That patch is only for .NET Framework 1.1 Service Pack 1. Make sure you actually have Microsoft .NET 1.1 installed on those machines.
Downloaded the new IE10 release candidate for Windows 7, rebooted and saw a huge pile of updates. Didn’t know there was a security update released today as well.
I also am running XP w/SP3. Ran Microsft Updates, reboots multiple times with no luck on the install phase of KB2698023.
Try running the rest of the updates, excluding the .NET update. After installing them, reboot and retry installing the .NET update.
This is my exact routine when setting up a new system. I apply .NET updates after all other Critical/Important updates are installed.
Thanks for the heads-up. I installed the Windows Updates and also installed KB2698023 just fine without any problems, so I’m all set. 🙂
Windows 8 Pro is my OS on all three units, a self built desktop (dual booting W8 & W7), a 3 year old Toshiba Satellite M300 & an Acer AO722 netbook.
KB2770917 failed to install on both my desktop and my Toshiba laptop – after repeated tries. I suspect the Toshiba is near the end of its life, but the desktop is only a year old. The OS(s) are both installed on a 3 month old SSD. All the updates installed OK on the Acer netbook.
This has worked across the company network I manage:
Provided there are no outdated driver problems or malware causing the problem, and you do not have corrupt .NET Framework files,these are common errors with .NET Framework update installs.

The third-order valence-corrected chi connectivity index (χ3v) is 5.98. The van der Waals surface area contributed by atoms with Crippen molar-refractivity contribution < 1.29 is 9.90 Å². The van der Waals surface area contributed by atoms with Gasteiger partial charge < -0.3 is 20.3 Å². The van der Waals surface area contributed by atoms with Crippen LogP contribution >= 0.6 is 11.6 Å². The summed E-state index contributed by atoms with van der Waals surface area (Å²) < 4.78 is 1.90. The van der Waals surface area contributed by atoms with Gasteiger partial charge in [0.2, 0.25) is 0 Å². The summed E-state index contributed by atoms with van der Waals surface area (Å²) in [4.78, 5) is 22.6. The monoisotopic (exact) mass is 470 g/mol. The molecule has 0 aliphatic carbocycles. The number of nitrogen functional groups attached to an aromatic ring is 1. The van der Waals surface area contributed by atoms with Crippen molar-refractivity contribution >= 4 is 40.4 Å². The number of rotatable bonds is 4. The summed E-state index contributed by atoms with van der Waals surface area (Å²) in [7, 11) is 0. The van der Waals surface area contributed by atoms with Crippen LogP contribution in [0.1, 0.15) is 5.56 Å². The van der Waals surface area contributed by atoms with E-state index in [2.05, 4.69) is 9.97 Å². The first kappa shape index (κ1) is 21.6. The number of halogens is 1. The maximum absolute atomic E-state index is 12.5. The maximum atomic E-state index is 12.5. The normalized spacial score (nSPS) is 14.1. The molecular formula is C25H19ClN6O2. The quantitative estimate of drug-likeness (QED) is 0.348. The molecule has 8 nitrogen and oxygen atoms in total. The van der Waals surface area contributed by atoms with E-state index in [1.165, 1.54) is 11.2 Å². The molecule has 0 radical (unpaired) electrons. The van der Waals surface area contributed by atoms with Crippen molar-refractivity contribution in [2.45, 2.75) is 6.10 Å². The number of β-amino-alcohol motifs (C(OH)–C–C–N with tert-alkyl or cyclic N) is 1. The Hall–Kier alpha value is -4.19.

Try updating the affected machines to Windows installer 4.5 from here – https://www.microsoft.com/en-us/download/details.aspx?id=8483
Then try a manual download and installation of the .NET Framework update that was failing
If this still fails, you may have a corrupt installation which means you have to uninstall all versions of .NET Framework on the machine and then reinstall them, followed by the necessary update patches.
More resources –
Hi Dave, nice to see you again. Thanks for the useful tip.
After the post installation reboot and disk cleanup were complete I found there were some “souvenirs” left in the Windows Temp folder.
For the 1st time in ages I just had to use System Restore to rid my Win7 Toshiba laptop of today’s update parade. Something got hold of my laptop’s network connection icon and kept repeating a message on the desktop about “additional login information may be required, click to open your browser”. Only way to stop it was to roll everything back to prior to the update install.
Thank you, Dave! I had the same problem as Paul and many others, and your advice to go through Windows Installer 4.5 and the manual download for KB2698023 did the trick – almost. I also needed to follow the advice given here: http://woodaway.wordpress.com/2010/01/03/where-can-i-find-netfx-msi-when-patch-net-framework-1-1/ to provide the file netfx.msi.
Folks may want to be cautious about KB2750841 (a non-security update released along with this month’s security updates) as it is causing problems for some people. The reports appear to be mostly coming from users of OpenDNS but you might also be affected if your ISP implements NXDOMAIN redirection.
Nice info, Harry. I’ve updated the blog to include that information, also with a link to what looks like a solution or workaround for OpenDNS users experiencing that issue:
I wonder what makes installing those windows updates so tricky and prone to problems. I can’t remember last time I had problems after updating Linux Mint, FreeBSD or PuppyLinux (I had once problems after updating a motherboard bios with FreeBSD 7.X ACPI implementation which could be solved either downgrading the motherboard bios or upgrading FreeBSD to 8.0)